"We hypothesize that the advanced civilizations may live safely inside the supermassive black holes in the galactic nuclei being invisible from the outside," said Russian cosmologist Vyacheslav Vyacheslav Dokuchaev at Moscow's Institute for Nuclear Research and the Russian Academy of Sciences.
The biggest of of these monsters, which weighs as much as 21 billion Suns, is in an egg-shaped galaxy known as NGC 4889, the brightest galaxy in the Coma cluster of thousands of galaxies about 335 million light-years away.
The inner workings of these supermassive black holes may be less hostile than we realize, possibly with stable regions where life and even planets could exist, according to Dokuchaev. Charged and rotating black holes have a complex internal structure that allow photons and particles of much greater magnitude to safely orbit the central singularity.
Gravitational tides within the central singularity are so powerful that even light gets sucked Dokuchaev has studied the dynamics of surrounding stable periodic planetary orbits, that neither terminate at the central singularity nor exit the black hole, creating space for life in the spinning black hearts of the active galactic nuclei.
Dokuchaev's research demonstrates that "living inside the eternal black holes is possible in principle, if these black holes are rotating or charged and massive enough for weakening the tidal forces and radiation of gravitational waves to acceptable level."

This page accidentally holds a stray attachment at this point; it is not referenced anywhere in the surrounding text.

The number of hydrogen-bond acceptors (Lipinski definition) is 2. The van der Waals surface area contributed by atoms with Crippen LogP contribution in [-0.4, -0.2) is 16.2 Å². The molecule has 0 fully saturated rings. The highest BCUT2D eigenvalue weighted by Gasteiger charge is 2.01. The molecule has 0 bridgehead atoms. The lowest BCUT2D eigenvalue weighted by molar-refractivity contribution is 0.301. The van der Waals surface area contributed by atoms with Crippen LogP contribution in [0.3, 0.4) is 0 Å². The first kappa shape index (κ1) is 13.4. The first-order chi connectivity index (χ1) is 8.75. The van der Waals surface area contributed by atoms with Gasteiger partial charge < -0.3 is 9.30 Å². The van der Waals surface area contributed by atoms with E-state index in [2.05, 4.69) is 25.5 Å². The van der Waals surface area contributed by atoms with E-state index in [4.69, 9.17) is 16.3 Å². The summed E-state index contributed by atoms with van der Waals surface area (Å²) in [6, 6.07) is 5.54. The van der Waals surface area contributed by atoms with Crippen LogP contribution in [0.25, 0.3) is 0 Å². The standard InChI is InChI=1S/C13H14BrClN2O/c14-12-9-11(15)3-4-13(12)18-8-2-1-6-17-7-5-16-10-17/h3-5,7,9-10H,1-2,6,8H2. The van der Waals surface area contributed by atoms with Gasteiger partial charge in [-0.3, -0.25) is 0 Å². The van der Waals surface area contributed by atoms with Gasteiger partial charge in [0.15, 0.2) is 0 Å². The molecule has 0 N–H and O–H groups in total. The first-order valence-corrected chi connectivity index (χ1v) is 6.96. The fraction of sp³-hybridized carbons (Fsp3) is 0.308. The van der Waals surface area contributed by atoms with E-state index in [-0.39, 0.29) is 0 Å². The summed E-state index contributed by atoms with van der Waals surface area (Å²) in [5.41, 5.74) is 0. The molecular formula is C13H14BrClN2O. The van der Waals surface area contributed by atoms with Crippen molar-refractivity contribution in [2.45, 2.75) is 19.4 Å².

Type III advanced civilizations on the Kardashev scale that have achieved mastery of the resources of their galaxy, could inhabit such black hole interiors.
"The naked central singularity illuminates the orbiting internal planets and provides the energy supply for life supporting," he adds. "Some additional highlighting during the night time comes from eternally circulating photons."
Upon arrival at the event horizon of a black hole a theoretical observer enters a region where the radial dimension is more time-like than space-like. Beyond this is the inner Cauchy horizon where the dimensions again reverse, shifting into a plane where stable orbits for massive planets exist. The Cauchy horizon is a light-like boundary where one side of the horizon contains closed space-like geodesics and the other side contains closed time-like geodesics.
"This internal black hole domain, hidden by the two horizons from the whole external universe, is indeed a suitable place for safe inhabitation," Dokuchaev writes. "The only thing needed is to put your vehicle or your planet to a stable periodic orbit inside the black hole."
To exist in this realm, any such civilizations would have to have overcome extreme conditions, such as massive tidal forces.
"Yet, some difficulties (or advantages?) of a life inside black holes are worth mentioning, such as a possible causality violation and the growing energy density in the close vicinity of the Cauchy horizon."
The Daily Galaxy via NYtimes and dailymail.com
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